The Granddaddy Fear of Many Adoptive Moms
The subject of birth parents is a frightening one for many moms with adopted kids. Do you mean that my child has two mothers? What if my child reunites with the birth mother and loves her more than me? Do you think I should tell him he has two mothers?
If you are in an open adoption, you may not struggle with this fear, or it may surface in other ways, such as a fear that your child’s birth mother is not going to keep her word to your child and your child will suffer rejection yet again.
Even though this fear is common, it is not talked about much. Let’s discuss it so that you can do the all-important job of honoring your child’s birth mother without fear.
First, your child does have two sets of parents—biological and adoptive. That is part of the unique dynamics of adoption. Your child is an exact mixture of ingredients from the biological parents and you to make him into the incredible person he is today. Both influences are vital!
Your child already knows he has two sets of parents—it’s encoded within him. After all, the biological mother provided her womb as the first home and your child’s first conversation was with her. To disregard her presence in his life is to deny the reality of your child, which I am fully aware is not what you desire.
Should you talk about the biological parents to your child? Of course! They are an integral part of his history. However, in order avoid confusing your child, I always suggest making a verbal boundary. Say this, “You have a birth mother and a birth father and a birth family. We are your mom and dad.” I believe you are the only one that should be called “mom.”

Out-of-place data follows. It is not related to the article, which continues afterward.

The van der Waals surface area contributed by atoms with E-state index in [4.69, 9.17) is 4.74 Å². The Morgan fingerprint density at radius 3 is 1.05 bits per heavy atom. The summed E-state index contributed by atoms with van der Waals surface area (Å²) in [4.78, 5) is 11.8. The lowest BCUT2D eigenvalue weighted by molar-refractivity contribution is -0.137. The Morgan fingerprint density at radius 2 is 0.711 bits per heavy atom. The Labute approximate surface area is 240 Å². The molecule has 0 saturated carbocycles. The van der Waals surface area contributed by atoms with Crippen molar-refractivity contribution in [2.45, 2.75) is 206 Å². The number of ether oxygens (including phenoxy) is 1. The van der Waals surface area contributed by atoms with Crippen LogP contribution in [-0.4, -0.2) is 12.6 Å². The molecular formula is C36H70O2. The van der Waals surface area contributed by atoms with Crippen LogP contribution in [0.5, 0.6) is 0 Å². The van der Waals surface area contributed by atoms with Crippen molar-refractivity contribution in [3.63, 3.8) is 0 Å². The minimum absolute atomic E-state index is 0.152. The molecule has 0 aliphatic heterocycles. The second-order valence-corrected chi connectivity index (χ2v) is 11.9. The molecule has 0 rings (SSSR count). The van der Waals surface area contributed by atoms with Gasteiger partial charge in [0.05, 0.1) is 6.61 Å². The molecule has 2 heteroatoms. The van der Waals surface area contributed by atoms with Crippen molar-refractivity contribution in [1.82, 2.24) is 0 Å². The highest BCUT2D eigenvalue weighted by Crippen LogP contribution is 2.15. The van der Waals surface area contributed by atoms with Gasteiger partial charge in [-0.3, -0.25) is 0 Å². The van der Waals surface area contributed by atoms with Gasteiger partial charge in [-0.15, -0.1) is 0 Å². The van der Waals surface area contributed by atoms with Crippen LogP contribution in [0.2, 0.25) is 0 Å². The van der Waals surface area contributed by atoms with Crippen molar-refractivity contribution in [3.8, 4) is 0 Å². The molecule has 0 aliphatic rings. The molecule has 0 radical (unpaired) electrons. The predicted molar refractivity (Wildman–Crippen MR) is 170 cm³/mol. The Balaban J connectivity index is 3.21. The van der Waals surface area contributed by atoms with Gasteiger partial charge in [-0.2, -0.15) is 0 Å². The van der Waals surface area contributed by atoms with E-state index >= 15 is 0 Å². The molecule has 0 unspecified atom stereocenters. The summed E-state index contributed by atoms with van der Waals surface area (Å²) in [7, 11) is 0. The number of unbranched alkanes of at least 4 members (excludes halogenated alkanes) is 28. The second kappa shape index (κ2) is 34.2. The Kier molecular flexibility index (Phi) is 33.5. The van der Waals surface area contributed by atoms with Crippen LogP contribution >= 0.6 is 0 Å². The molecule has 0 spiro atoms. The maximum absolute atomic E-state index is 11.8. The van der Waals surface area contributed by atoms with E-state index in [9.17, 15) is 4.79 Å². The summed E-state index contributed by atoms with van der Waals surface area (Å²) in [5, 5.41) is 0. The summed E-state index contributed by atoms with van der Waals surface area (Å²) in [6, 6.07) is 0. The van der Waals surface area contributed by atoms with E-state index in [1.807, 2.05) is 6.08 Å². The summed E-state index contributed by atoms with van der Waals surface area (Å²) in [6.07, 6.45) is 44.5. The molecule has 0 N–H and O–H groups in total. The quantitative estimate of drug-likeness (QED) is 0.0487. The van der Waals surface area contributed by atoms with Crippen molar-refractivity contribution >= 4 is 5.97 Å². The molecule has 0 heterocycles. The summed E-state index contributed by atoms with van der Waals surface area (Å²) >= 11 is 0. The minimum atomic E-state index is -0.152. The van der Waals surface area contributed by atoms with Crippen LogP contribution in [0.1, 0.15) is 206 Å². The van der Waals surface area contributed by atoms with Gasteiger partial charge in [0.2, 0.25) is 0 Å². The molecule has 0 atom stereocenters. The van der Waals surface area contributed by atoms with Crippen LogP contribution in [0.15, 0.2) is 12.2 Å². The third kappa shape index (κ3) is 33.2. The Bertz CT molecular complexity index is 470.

If yours is an open adoption, or if there is intermittent contact with the birth parents, don’t make the mistake of calling them “Aunt Sarah” or “Uncle John.” This will only erode future trust between you and your child.
When should you talk to your child about his birth parents? On the day you bring him home, whether he is an infant, an older child coming from another country or from foster care. Some say, “Infants aren’t going to understand the words!” You’re right, but they’ll understand your welcoming spirit. There’s more to life than words! With the infant or toddler, say, “I’m so glad your birth mother (and the workers at the orphanage) let us adopt you. We want you to know that we’ll be your forever parents, and will always love you and never leave you.” With the child adopted from foster care, it’s a delicate balance to talk about the birth family, which has probably been abusive, and I would seek professional counsel as to the most appropriate timing and method for accomplishing this.
If your child someday wants to reunite with his birth parents, will he love you less? Even in the best-case reunion, I can guarantee you that his love, respect, and admiration for you will only deepen. After all, you’ll always be his mom, so fear not! Step into that role with confidence.